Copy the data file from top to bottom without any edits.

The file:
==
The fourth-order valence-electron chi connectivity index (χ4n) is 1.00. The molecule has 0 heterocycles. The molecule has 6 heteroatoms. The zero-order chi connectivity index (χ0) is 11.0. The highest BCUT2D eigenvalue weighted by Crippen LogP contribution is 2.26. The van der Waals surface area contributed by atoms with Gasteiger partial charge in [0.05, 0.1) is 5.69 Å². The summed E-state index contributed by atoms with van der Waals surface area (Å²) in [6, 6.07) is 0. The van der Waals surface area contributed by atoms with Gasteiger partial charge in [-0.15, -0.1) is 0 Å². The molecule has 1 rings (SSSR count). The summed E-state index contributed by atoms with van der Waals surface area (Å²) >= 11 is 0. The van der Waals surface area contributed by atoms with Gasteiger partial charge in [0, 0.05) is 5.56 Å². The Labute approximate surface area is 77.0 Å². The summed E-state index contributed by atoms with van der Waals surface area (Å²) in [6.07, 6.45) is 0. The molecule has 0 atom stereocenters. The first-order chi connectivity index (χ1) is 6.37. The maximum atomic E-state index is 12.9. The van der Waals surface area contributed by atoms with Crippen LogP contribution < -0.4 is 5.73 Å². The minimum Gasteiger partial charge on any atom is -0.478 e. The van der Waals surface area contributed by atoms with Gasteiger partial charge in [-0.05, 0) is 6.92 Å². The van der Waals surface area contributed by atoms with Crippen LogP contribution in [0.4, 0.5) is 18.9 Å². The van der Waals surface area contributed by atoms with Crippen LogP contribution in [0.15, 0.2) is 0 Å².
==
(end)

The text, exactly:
The fourth-order valence-electron chi connectivity index (χ4n) is 1.00. The molecule has 0 heterocycles. The molecule has 6 heteroatoms. The zero-order chi connectivity index (χ0) is 11.0. The highest BCUT2D eigenvalue weighted by Crippen LogP contribution is 2.26. The van der Waals surface area contributed by atoms with Gasteiger partial charge in [0.05, 0.1) is 5.69 Å². The summed E-state index contributed by atoms with van der Waals surface area (Å²) in [6, 6.07) is 0. The van der Waals surface area contributed by atoms with Gasteiger partial charge in [-0.15, -0.1) is 0 Å². The molecule has 1 rings (SSSR count). The summed E-state index contributed by atoms with van der Waals surface area (Å²) >= 11 is 0. The van der Waals surface area contributed by atoms with Gasteiger partial charge in [0, 0.05) is 5.56 Å². The Labute approximate surface area is 77.0 Å². The summed E-state index contributed by atoms with van der Waals surface area (Å²) in [6.07, 6.45) is 0. The molecule has 0 atom stereocenters. The first-order chi connectivity index (χ1) is 6.37. The maximum atomic E-state index is 12.9. The van der Waals surface area contributed by atoms with Crippen LogP contribution < -0.4 is 5.73 Å². The minimum Gasteiger partial charge on any atom is -0.478 e. The van der Waals surface area contributed by atoms with Gasteiger partial charge in [-0.05, 0) is 6.92 Å². The van der Waals surface area contributed by atoms with Crippen LogP contribution in [0.4, 0.5) is 18.9 Å². The van der Waals surface area contributed by atoms with Crippen LogP contribution in [0.15, 0.2) is 0 Å².